Discovery Learning looks different in each year group. Years 1 and 2 have a Discovery Learning session daily where they can move around the different areas within the year groups known as workshops. Discovery Learning days occur in Years 3 and 4, and Discovery Learning projects in Years 5 and 6. In each of these, the children have the opportunity to select what they want to learn in different topics and can navigate their learning according to their own interests and curiosities. Throughout each of these sessions, teachers ensure that there is progression of skills and that there is opportunity for the curriculum to be embedded and explored more deeply.
The implementation of Discovery Learning has been well received by staff and parents, and it’s clear that it has had a positive impact on the children. One Year 3 child described it succinctly: “Discovery Learning helps all the pieces of the jigsaw fit together”. From Year 1 to Year 6, active engagement is now higher across all lessons. There has been a significant increase in the percentage of children working above age-related expectations in reading, writing and mathematics. The drive for flexible learning styles and opportunities for all children to access the curriculum, coupled with awareness of active engagement, has resulted in less children ‘working below’ or ‘towards’ age-related expectations in all core subjects.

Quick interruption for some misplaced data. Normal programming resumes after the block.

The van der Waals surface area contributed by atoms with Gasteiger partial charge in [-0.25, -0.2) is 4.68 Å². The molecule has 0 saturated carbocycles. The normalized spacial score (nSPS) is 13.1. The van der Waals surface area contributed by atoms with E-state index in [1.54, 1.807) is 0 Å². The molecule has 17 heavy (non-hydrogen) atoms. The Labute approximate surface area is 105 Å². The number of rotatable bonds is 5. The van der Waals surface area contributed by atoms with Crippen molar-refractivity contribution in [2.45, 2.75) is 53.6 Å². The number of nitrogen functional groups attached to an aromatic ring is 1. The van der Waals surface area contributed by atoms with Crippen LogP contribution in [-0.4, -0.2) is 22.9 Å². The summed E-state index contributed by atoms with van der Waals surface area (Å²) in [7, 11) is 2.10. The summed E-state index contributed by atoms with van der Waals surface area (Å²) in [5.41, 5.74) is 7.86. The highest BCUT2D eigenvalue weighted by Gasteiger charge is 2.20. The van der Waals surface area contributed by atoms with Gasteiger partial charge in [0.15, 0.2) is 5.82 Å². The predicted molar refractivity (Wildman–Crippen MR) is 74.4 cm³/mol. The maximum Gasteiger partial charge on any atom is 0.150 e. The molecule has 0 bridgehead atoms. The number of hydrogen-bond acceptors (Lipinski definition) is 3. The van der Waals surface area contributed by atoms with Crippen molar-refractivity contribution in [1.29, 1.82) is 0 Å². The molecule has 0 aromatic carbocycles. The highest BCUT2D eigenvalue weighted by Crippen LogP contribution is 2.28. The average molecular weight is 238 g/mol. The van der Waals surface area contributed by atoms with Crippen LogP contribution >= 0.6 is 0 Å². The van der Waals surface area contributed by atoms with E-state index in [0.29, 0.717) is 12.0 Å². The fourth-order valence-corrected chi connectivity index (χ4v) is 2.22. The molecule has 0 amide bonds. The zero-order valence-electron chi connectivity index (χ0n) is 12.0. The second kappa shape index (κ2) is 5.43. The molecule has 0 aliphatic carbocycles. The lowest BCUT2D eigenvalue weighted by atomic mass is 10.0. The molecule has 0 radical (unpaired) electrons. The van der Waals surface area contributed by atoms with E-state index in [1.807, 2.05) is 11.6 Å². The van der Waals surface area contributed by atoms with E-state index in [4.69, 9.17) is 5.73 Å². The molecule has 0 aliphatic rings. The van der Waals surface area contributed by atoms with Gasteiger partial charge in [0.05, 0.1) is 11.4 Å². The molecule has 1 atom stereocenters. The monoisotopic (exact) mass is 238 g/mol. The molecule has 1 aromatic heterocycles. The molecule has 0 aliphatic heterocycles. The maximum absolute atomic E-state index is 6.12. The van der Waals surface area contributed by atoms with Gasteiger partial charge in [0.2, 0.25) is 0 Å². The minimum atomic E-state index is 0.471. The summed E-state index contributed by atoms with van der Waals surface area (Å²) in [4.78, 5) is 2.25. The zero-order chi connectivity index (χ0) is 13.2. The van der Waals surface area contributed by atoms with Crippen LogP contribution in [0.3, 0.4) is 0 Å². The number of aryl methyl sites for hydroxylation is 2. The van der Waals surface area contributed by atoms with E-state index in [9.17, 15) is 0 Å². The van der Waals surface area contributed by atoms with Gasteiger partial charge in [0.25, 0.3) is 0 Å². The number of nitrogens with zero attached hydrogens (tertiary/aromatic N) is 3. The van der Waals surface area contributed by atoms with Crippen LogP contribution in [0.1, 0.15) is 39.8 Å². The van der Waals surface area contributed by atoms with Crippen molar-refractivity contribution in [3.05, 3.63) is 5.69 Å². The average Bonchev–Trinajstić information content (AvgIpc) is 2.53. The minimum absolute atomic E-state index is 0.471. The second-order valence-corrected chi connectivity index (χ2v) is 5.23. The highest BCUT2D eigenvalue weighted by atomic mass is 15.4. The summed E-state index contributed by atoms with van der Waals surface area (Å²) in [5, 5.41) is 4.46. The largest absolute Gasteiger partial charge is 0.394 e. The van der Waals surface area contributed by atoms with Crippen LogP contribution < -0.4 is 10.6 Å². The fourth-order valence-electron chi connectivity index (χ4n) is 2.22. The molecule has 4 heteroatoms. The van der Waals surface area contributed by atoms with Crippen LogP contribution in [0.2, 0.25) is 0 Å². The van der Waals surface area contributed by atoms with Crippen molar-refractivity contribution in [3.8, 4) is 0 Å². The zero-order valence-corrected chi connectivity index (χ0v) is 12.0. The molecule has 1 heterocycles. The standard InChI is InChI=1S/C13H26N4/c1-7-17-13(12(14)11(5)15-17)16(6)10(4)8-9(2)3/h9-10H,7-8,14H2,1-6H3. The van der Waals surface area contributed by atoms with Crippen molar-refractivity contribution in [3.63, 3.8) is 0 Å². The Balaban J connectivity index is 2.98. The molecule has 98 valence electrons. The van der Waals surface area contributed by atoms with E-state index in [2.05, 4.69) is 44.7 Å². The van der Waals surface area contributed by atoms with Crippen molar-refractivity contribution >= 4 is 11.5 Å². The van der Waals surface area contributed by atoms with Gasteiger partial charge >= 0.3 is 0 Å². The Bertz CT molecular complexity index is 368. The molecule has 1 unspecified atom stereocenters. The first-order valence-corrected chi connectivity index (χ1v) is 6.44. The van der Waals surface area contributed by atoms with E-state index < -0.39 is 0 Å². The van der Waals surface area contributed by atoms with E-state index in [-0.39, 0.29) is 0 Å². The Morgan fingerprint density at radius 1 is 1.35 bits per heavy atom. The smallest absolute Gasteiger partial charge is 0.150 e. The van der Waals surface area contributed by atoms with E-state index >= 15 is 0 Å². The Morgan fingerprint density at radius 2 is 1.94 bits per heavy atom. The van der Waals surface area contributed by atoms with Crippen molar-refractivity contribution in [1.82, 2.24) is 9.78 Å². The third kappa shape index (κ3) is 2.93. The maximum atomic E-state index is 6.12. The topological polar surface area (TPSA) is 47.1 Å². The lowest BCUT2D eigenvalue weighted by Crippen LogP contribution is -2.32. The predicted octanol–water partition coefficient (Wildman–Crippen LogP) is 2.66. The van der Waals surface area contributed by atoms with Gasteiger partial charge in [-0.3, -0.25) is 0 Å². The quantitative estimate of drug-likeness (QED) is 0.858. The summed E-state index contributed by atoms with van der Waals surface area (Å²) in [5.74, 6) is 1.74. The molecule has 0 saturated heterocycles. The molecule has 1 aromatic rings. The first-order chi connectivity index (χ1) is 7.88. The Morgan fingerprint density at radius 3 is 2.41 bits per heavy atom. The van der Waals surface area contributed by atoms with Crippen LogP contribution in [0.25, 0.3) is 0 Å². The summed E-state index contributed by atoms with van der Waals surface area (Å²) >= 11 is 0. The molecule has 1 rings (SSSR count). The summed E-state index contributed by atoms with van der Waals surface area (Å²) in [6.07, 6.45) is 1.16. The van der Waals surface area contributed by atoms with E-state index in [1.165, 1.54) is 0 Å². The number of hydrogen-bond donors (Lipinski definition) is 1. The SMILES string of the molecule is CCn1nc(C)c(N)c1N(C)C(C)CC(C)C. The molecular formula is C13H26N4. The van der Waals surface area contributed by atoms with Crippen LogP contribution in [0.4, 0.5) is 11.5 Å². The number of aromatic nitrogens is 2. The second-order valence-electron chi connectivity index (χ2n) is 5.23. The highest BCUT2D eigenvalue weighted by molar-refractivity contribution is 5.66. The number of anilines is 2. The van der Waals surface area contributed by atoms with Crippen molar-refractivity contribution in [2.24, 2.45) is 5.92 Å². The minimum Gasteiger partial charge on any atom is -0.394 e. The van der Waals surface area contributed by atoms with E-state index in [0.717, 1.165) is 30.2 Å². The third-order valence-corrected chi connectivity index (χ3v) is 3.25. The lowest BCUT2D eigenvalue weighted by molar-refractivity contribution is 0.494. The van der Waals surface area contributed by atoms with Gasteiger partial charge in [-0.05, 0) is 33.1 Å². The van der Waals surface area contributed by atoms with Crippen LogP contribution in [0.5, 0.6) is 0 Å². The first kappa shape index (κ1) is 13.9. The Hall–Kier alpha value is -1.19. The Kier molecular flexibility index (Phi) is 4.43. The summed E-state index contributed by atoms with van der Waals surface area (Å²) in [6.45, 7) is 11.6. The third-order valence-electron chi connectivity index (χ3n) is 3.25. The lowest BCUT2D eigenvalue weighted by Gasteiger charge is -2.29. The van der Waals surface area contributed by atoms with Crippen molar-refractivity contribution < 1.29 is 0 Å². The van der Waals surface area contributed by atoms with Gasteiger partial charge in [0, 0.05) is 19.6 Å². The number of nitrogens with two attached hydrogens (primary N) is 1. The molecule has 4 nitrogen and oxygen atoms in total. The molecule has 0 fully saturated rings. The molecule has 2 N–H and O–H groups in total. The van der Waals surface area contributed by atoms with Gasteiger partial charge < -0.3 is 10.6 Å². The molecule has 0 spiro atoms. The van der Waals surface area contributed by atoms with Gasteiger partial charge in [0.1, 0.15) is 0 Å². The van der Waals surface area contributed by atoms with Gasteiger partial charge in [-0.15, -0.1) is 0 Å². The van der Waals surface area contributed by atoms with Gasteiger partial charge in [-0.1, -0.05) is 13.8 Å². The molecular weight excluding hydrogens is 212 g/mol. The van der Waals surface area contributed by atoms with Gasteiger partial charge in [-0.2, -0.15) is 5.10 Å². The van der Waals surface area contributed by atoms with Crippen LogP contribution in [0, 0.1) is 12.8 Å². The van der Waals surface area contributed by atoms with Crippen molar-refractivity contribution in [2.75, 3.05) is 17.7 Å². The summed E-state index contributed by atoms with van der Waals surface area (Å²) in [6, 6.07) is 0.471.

Discovery Learning is allowing children to develop their intellectual confidence and linking skills, and the possibility to apply learning to a wider context leads to endless creative opportunities. The scope for progress is huge. Children have developed attitudes that will help them to succeed throughout their lives, creating lifelong learners.
Kai Vacher is Principal of British School Muscat. You can Tweet him @PrincipalMuscat or contact him on LinkedIn